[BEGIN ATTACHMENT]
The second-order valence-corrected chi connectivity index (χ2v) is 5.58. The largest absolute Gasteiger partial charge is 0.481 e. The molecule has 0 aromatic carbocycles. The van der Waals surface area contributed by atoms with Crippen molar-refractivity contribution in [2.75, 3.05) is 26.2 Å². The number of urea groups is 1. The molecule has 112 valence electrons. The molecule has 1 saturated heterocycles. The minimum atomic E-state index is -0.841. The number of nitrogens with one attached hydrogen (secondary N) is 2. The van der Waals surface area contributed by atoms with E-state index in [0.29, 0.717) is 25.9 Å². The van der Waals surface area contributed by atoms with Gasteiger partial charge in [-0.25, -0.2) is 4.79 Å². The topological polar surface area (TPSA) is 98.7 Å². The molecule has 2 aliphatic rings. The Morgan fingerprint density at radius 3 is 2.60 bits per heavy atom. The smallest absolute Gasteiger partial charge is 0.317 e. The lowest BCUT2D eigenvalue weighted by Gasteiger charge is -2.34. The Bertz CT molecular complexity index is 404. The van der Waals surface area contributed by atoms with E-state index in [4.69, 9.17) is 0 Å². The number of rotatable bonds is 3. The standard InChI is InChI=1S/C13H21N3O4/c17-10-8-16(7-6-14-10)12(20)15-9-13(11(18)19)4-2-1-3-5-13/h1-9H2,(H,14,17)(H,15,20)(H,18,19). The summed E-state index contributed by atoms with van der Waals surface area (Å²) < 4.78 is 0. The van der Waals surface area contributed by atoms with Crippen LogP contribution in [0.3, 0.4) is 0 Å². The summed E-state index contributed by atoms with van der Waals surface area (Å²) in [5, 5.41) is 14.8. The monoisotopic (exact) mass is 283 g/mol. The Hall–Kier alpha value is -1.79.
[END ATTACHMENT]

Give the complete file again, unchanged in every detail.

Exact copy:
The second-order valence-corrected chi connectivity index (χ2v) is 5.58. The largest absolute Gasteiger partial charge is 0.481 e. The molecule has 0 aromatic carbocycles. The van der Waals surface area contributed by atoms with Crippen molar-refractivity contribution in [2.75, 3.05) is 26.2 Å². The number of urea groups is 1. The molecule has 112 valence electrons. The molecule has 1 saturated heterocycles. The minimum atomic E-state index is -0.841. The number of nitrogens with one attached hydrogen (secondary N) is 2. The van der Waals surface area contributed by atoms with E-state index in [0.29, 0.717) is 25.9 Å². The van der Waals surface area contributed by atoms with Gasteiger partial charge in [-0.25, -0.2) is 4.79 Å². The topological polar surface area (TPSA) is 98.7 Å². The molecule has 2 aliphatic rings. The Morgan fingerprint density at radius 3 is 2.60 bits per heavy atom. The smallest absolute Gasteiger partial charge is 0.317 e. The lowest BCUT2D eigenvalue weighted by Gasteiger charge is -2.34. The Bertz CT molecular complexity index is 404. The van der Waals surface area contributed by atoms with E-state index in [4.69, 9.17) is 0 Å². The number of rotatable bonds is 3. The standard InChI is InChI=1S/C13H21N3O4/c17-10-8-16(7-6-14-10)12(20)15-9-13(11(18)19)4-2-1-3-5-13/h1-9H2,(H,14,17)(H,15,20)(H,18,19). The summed E-state index contributed by atoms with van der Waals surface area (Å²) < 4.78 is 0. The van der Waals surface area contributed by atoms with Crippen LogP contribution in [0.3, 0.4) is 0 Å². The summed E-state index contributed by atoms with van der Waals surface area (Å²) in [5, 5.41) is 14.8. The monoisotopic (exact) mass is 283 g/mol. The Hall–Kier alpha value is -1.79.